Has Glob­al­iza­tion Caused Death of Na­tion-states?

The Diplomatic Insight - - Globalization - * Yawar Ab­bas

Glob­al­iza­tion is the in­creas­ing in­ter­ac­tion, in­te­gra­tion, in­ter­con­nect­ed­ness and in­ter­de­pen­dence of peo­ple across the globe. The phe­nom­e­non is marked by the de-ter­ri­to­ri­al­i­sa­tion of po­lit­i­cal, eco­nomic and so­cial ac­tiv­i­ties as well as de­na­tion­al­iza­tion of po­lit­i­cal power. The ex­change of goods, tech­nol­ogy, money, ser­vices and ideas is now deeper, cheaper and faster. Glob­al­iza­tion is the in­te­gra­tion of­world in such away that events in one part of the world af­fect other parts of the world. The phe­nom­e­non has re­sulted into mass-mi­gra­tion across the na­tional bor­ders in an un­prece­dented man­ner thanks to the tech­no­log­i­cally ad­vanced means of trav­el­ling. Glob­al­iza­tion has a trans­for­ma­tional ef­fect on the po­lit­i­cal, cul­tural, eco­nomic, so­cial and ide­o­log­i­cal di­men­sions of com­mu­ni­ties around the world, which are now in­creas­ing­ly­more in­te­grated then they had ever been be­fore in the his­tory of mankind. The ex­change of ideas and in­for­ma­tion through the lat­est tech­nol­ogy of mo­bile phones and in­ter­net has chal­lenged the tra­di­tional norms of na­tional and in­ter­na­tional pol­i­tics. There are two views about the chal­lenges posed to the tra­di­tional state-cen­tric model of in­ter­na­tional pol­i­tics by glob­al­iza­tion. A pre­dom­i­nant view is that glob­al­iza­tion has re­sulted in mak­ing the na­tion-states, which were tra­di­tion­ally con­sid­ered as the fun­da­men­tal and most im­por­tant ac­tor of in­ter­na­tional pol­i­tics, 'ir­rel­e­vant'. Ac­cord­ing to the pro­po­nents of this view, who will hence­forth be re­ferred to as the 'Glob­al­ists', the phe­nom­e­non of glob­al­iza­tion has re­placed the state-cen­tric model of world pol­i­tics by a global so­ci­ety or the so-called global vil­lage, which is char­ac­ter­ized by a more ho­mo­ge­neous com­mu­nity. The global vil­lage is like a melt­ing-pot, where the tra­di­tional iden­ti­ties of state-hood and na­tion­al­ity are eroded. An al­ter­na­tive and di­a­met­ri­cally op­po­site view is that if the phe­nom­e­non of glob­al­iza­tion ex­ists at all, it is nothing new, and the ad­vance­ment in tech­nol­ogy and com­mu­ni­ca­tions can­not al­ter the fun­da­men­tal re­al­i­ties of in­ter­na­tional pol­i­tics. This school of 'Tra­di­tion­al­ists' also be­lieves that states will re­main the cen­tral fea­ture of the in­ter­na­tional sys­tem, re­gard­less of the level of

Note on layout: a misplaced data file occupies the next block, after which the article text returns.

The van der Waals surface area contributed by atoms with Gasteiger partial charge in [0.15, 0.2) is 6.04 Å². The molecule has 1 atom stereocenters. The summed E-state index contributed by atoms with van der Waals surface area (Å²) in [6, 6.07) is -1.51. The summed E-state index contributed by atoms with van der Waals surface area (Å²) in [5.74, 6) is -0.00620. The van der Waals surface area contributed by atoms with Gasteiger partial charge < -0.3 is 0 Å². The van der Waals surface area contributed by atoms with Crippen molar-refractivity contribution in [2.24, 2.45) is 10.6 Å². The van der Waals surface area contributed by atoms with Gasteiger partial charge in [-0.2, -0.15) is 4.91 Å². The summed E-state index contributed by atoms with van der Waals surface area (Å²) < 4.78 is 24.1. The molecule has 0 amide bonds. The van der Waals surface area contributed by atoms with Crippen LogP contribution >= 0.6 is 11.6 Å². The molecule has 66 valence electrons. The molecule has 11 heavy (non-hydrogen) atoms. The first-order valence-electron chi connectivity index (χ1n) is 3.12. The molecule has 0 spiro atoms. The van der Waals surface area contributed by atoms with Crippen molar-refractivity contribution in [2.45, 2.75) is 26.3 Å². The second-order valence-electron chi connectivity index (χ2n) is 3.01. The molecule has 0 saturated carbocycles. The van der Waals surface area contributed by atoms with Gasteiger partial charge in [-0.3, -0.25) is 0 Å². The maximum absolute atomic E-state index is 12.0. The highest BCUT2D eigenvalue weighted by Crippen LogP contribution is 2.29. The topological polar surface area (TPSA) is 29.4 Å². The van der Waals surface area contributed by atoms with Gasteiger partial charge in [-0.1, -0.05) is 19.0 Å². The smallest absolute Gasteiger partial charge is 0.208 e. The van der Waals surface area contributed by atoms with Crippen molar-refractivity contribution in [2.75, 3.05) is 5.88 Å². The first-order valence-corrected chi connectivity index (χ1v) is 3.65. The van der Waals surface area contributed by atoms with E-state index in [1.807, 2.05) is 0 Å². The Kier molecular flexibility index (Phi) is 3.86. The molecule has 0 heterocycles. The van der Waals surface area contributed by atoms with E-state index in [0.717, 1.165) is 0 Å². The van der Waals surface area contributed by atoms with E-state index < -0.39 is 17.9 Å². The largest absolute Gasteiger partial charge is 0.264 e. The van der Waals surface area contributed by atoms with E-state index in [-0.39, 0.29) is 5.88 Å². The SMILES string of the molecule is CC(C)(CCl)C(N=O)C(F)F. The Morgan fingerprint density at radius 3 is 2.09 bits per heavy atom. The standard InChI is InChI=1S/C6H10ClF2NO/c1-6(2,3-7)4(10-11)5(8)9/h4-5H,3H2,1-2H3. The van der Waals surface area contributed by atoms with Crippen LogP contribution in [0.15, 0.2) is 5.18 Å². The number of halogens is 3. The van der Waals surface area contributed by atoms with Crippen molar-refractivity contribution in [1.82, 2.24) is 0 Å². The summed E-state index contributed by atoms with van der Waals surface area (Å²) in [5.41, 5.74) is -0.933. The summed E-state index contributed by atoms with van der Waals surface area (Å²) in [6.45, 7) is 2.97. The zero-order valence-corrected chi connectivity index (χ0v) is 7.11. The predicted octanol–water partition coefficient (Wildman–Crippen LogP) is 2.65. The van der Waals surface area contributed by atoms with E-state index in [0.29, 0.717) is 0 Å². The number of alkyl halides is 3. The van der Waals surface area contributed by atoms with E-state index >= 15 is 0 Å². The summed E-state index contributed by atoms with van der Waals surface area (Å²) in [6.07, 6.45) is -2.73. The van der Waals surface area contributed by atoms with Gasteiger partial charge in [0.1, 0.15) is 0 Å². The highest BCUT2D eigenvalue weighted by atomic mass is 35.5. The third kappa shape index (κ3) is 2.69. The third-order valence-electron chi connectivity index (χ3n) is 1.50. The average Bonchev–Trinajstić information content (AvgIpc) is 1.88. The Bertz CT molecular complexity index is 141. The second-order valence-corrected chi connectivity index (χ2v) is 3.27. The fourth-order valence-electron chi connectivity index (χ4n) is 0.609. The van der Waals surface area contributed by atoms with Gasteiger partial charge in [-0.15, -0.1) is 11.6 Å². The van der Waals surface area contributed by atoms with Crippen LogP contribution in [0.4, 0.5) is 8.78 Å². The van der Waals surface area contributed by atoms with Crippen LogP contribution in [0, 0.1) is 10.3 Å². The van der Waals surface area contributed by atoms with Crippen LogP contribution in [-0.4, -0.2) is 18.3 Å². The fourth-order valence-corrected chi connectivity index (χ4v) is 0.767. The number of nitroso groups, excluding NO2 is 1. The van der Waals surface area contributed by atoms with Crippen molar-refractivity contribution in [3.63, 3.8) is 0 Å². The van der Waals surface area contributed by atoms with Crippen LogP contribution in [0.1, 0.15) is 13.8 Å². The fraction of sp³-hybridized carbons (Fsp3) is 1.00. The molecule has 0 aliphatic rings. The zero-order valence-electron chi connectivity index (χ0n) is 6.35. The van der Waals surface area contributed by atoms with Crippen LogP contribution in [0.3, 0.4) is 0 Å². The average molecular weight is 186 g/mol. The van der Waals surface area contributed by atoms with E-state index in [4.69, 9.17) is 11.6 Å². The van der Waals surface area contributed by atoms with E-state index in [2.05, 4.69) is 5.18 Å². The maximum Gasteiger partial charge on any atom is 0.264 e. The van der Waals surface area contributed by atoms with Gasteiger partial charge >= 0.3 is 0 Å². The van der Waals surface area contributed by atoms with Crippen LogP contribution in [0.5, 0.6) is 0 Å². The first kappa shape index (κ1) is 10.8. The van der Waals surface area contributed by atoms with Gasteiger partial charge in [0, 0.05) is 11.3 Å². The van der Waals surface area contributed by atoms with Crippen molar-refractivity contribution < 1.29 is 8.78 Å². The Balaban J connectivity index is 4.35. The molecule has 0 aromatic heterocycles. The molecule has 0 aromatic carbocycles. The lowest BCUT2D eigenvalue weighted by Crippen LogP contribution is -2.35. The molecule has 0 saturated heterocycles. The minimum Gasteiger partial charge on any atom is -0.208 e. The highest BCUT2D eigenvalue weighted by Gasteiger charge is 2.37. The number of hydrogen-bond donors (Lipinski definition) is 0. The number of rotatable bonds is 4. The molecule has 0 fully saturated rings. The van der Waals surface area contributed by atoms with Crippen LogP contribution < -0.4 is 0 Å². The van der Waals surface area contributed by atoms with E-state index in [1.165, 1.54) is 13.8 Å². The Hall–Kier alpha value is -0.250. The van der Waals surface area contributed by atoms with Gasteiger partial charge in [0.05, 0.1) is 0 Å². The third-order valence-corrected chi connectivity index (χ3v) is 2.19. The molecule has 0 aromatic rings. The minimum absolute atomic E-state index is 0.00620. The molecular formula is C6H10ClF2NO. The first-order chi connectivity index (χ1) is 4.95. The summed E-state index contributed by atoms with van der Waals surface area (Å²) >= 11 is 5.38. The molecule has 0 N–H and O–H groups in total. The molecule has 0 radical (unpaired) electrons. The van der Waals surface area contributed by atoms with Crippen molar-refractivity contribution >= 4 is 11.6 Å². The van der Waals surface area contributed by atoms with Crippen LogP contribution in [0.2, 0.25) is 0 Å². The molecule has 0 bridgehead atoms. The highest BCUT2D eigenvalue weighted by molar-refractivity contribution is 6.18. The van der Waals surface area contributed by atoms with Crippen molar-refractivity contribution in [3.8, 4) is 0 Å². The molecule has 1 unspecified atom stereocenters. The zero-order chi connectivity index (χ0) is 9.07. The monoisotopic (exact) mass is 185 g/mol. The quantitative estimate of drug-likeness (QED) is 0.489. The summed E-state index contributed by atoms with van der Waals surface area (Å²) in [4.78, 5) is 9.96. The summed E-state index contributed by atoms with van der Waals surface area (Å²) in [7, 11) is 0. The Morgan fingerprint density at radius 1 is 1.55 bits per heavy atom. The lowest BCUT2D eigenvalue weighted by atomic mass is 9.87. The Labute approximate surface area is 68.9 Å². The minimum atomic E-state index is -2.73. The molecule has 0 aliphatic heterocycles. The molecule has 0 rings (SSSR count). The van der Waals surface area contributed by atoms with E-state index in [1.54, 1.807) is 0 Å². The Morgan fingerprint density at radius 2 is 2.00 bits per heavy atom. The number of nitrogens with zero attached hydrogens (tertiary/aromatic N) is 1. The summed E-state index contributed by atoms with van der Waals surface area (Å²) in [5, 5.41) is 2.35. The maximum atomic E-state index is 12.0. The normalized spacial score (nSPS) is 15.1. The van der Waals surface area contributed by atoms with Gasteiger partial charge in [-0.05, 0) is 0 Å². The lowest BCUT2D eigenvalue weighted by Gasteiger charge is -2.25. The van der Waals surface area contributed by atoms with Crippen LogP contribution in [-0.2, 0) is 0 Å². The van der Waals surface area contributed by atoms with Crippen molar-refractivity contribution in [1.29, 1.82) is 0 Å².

so­phis­ti­ca­tion in tech­nol­ogy. The pre­ced­ing para­graphs will shed light on both of th­ese views and their ma­jor ar­gu­ments. The tra­di­tion­al­ists be­lieve that the in­ter­na­tional sys­tem will not be able to work without na­tion-states. In case there are no na­tion­states, mul­ti­far­i­ous prob­lems will come to forth. States are in­dis­pen­si­ble for many rea­sons, such as: for levy­ing and col­lect­ing taxes; pro­vid­ing wel­fare to their peo­ple; main­tain­ing armed forces for pro­vi­sion of se­cu­rity to their cit­i­zens; en­forc­ing law and or­der in their re­spec­tive ter­ri­to­ries; and defin­ing rights and du­ties of their cit­i­zens. The sys­tem of na­tion-states is thus in­dis­pen­si­ble for pre­vent­ing an­ar­chy and chaos in the­world. How­ever, those who talk of “the death of the West­phalian sovereignty”, say that the phe­nom­e­non of glob­al­iza­tion has changed the re­al­i­ties of the in­ter­na­tional sys­tem in nu­mer­ous ways and hence, many no­tions of the tra­di­tion­al­ists are be­com­ing ob­so­lete. The as­sump­tion of the tra­di­tion­al­ists that na­tion-states are the fun­da­men­tal units of the in­ter­na­tional sys­tem and that a na­tion-state has ab­so­lute sovereignty over its ter­ri­tory and its peo­ple, is also termed as un­re­al­is­tic. Gone are the days of the West­phalian states that had clearly de­fined bor­ders, na­tional pop­u­la­tion, in­de­pen­dent and sov­er­eign gov­ern­ment, which had sovereignty over its cit­i­zens and bor­ders. In­stead, the world has ush­ered into a global age; West­phalian States are now a thing of the past. The age of glob­al­iza­tion has de­stroyed bor­ders. The bor­ders may be present on maps, but in re­al­ity they have blurred. The big­gest ex­am­ple is that of the Eu­ro­pean Union. The peo­ple of the EU coun­tries travel across border without visa or even travel doc­u­ments. Ger­mans are no more Ger­mans, French are no more French; they travel freely across their bor­ders, they speak English and even Chi­nese, travel in Ja­panese cars and watch Amer­i­can movies. The con­cept of na­tional pop­u­la­tion un­der a sov­er­eign au­thor­ity has eroded; peo­ple now be­long to a global pop­u­la­tion; their con­cerns are global.

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